The Jacquetta Hawkes Collection, Portugal, 1949.

Remember this box discovered during recent building works?

Today’s posting comes from undergraduate Dalva Gerberon, who has been investigating. Over to you, Dalva…

I undertook the study of the Jacquetta Hawkes collection for the Archives of the Oxford Institute of Archaeology in December 2016 as a part of my fieldwork as a second year undergraduate in Archaeology and Anthropology. It was particularly exciting to be given the responsibility of these items – the arrowheads are particularly impressive, both in their aspect and in their quality. Studying the collection required spending a lot of time observing the items one by one and analysing them, which forced me to see more about them that what I could them from just one glance; eventually it led me to note important and interesting details, such as fractures, retouches, or decorations. I definitely enjoyed getting to know these objets and working out their functions and roles in the life of the inhabitants of the site.

This collection of objects was given to Jacquetta Hawkes, during a visit to Portugal in 1949. It was presented to us in three different boxes, which we ordered from 1 to 3, starting counter-clockwise from the top. Box number 1 was a long box that contained 66 flints – flakes, blades, and arrowheads – ranging from medium-sized to very small. Box number 2 was a smaller, closed card box – item n°87 of this list. It contained 20 items, 15 of them arrowheads, while the other 5 were bone tools involved in the processing of fabric. Box number 3 was a long box that contained 4 cylindrical stone items and 9 roughly rectangular fired clay items, all of unknown purpose. In addition, in also contained a plastic bag and its 10 ceramic fragments of varying size and shape. In total, the collection has 110 items, plus one extra fragment that probably comes from another item of the collection.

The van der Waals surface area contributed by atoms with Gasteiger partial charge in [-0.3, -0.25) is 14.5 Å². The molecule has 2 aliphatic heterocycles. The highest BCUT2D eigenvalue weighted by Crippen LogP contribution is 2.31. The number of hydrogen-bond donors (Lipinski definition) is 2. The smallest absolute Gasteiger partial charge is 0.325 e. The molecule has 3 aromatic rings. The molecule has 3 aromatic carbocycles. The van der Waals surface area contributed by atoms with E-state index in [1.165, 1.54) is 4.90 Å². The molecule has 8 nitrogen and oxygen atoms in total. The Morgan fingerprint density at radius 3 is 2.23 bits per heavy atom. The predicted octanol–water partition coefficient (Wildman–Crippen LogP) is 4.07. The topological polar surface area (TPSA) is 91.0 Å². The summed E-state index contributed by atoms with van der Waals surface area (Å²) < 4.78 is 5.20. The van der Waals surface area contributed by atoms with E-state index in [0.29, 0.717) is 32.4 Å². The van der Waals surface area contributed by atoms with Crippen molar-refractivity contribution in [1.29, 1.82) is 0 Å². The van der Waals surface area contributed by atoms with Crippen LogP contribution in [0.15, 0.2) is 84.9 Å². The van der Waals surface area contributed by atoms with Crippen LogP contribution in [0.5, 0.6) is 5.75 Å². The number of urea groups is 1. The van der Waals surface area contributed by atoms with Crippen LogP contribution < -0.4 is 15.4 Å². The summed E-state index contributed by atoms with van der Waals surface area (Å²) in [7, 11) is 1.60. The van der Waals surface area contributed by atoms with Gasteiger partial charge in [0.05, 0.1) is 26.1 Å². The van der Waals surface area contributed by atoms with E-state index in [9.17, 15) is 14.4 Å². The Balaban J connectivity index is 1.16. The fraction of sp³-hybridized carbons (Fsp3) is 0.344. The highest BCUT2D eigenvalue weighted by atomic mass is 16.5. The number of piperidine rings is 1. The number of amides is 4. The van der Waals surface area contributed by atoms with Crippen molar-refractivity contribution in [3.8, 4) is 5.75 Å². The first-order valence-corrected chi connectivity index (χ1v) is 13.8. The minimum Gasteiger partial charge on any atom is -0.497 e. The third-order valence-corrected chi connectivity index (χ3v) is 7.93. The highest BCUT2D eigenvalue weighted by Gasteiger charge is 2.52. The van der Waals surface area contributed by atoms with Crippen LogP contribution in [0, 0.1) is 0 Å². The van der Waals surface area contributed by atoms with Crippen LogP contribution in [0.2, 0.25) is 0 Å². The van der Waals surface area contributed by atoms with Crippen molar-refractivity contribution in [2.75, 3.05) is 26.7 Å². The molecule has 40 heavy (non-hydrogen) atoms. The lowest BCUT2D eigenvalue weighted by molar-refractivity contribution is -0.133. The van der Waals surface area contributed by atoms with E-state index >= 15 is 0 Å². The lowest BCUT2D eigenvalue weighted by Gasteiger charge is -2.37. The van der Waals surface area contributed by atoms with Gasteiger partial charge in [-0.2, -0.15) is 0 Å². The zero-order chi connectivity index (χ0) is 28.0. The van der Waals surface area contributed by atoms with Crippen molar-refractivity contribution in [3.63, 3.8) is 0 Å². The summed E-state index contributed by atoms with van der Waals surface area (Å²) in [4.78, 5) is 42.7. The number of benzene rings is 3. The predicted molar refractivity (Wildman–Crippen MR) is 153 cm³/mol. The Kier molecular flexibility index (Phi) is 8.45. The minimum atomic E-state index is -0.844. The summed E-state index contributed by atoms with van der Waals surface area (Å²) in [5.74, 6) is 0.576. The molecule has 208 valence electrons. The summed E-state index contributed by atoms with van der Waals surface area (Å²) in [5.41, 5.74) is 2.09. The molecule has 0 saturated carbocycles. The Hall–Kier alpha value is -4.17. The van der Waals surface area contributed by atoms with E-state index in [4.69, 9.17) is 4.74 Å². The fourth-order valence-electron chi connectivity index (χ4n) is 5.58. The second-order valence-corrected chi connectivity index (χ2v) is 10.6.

The collection when I started studying it

Some of the objects of the first box, especially the few arrowheads, were roughly, if not poorly, executed, and display marks of imprecise knapping. More importantly, they appear to have been made from poor-quality stone; some items were made from the outer stone (cortex), and not from the core, which would be more solid, and better to work or knap. This leads to the possibility that these were practice pieces, given to children or learners as an exercise, not to produce items for use. On the other hand, the second box contained very fine arrowheads, most of them quite small and fine, which indicates that the site was also occupied by individuals who mastered stone toolmaking techniques and could produce high-quality tools and weapons, and retouch them to enhance them. The broader range of stones used indicates that they also knew which raw material to select to optimise the quality of their tool.